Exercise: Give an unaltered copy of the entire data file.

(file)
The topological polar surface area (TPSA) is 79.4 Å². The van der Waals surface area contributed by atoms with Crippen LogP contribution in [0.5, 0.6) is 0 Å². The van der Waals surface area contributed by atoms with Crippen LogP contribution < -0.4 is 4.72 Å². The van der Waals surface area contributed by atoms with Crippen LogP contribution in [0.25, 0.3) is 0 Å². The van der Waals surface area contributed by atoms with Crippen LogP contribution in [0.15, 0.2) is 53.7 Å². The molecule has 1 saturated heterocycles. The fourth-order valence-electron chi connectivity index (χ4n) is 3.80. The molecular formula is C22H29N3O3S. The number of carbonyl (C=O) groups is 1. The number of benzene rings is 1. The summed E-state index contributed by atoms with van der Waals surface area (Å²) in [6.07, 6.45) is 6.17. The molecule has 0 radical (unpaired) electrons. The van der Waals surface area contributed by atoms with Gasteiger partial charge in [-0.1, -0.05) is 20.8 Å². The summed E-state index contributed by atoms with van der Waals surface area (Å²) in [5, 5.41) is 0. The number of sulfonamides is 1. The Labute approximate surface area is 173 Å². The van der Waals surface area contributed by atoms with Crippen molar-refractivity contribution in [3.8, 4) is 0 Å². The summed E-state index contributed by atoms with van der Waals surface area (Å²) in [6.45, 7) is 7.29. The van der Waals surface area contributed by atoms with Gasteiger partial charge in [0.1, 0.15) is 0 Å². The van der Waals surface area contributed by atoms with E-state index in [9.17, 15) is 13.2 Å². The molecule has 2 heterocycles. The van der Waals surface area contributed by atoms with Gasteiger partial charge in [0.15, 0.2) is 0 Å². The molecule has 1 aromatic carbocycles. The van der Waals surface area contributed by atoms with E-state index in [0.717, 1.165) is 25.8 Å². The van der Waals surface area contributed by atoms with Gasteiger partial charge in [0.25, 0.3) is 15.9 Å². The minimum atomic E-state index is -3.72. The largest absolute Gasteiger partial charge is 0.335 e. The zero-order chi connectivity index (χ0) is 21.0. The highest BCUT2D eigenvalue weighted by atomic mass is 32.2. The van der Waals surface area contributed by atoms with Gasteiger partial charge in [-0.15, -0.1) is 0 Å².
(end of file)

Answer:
The topological polar surface area (TPSA) is 79.4 Å². The van der Waals surface area contributed by atoms with Crippen LogP contribution in [0.5, 0.6) is 0 Å². The van der Waals surface area contributed by atoms with Crippen LogP contribution < -0.4 is 4.72 Å². The van der Waals surface area contributed by atoms with Crippen LogP contribution in [0.25, 0.3) is 0 Å². The van der Waals surface area contributed by atoms with Crippen LogP contribution in [0.15, 0.2) is 53.7 Å². The molecule has 1 saturated heterocycles. The fourth-order valence-electron chi connectivity index (χ4n) is 3.80. The molecular formula is C22H29N3O3S. The number of carbonyl (C=O) groups is 1. The number of benzene rings is 1. The summed E-state index contributed by atoms with van der Waals surface area (Å²) in [6.07, 6.45) is 6.17. The molecule has 0 radical (unpaired) electrons. The van der Waals surface area contributed by atoms with Gasteiger partial charge in [-0.1, -0.05) is 20.8 Å². The summed E-state index contributed by atoms with van der Waals surface area (Å²) in [5, 5.41) is 0. The number of sulfonamides is 1. The Labute approximate surface area is 173 Å². The van der Waals surface area contributed by atoms with Crippen molar-refractivity contribution in [3.8, 4) is 0 Å². The summed E-state index contributed by atoms with van der Waals surface area (Å²) in [6.45, 7) is 7.29. The van der Waals surface area contributed by atoms with Gasteiger partial charge in [0.1, 0.15) is 0 Å². The van der Waals surface area contributed by atoms with E-state index in [9.17, 15) is 13.2 Å². The molecule has 2 heterocycles. The van der Waals surface area contributed by atoms with Gasteiger partial charge in [0.15, 0.2) is 0 Å². The molecule has 1 aromatic carbocycles. The van der Waals surface area contributed by atoms with E-state index in [0.717, 1.165) is 25.8 Å². The van der Waals surface area contributed by atoms with Gasteiger partial charge in [0.25, 0.3) is 15.9 Å². The minimum atomic E-state index is -3.72. The largest absolute Gasteiger partial charge is 0.335 e. The zero-order chi connectivity index (χ0) is 21.0. The highest BCUT2D eigenvalue weighted by atomic mass is 32.2. The van der Waals surface area contributed by atoms with Gasteiger partial charge in [-0.15, -0.1) is 0 Å².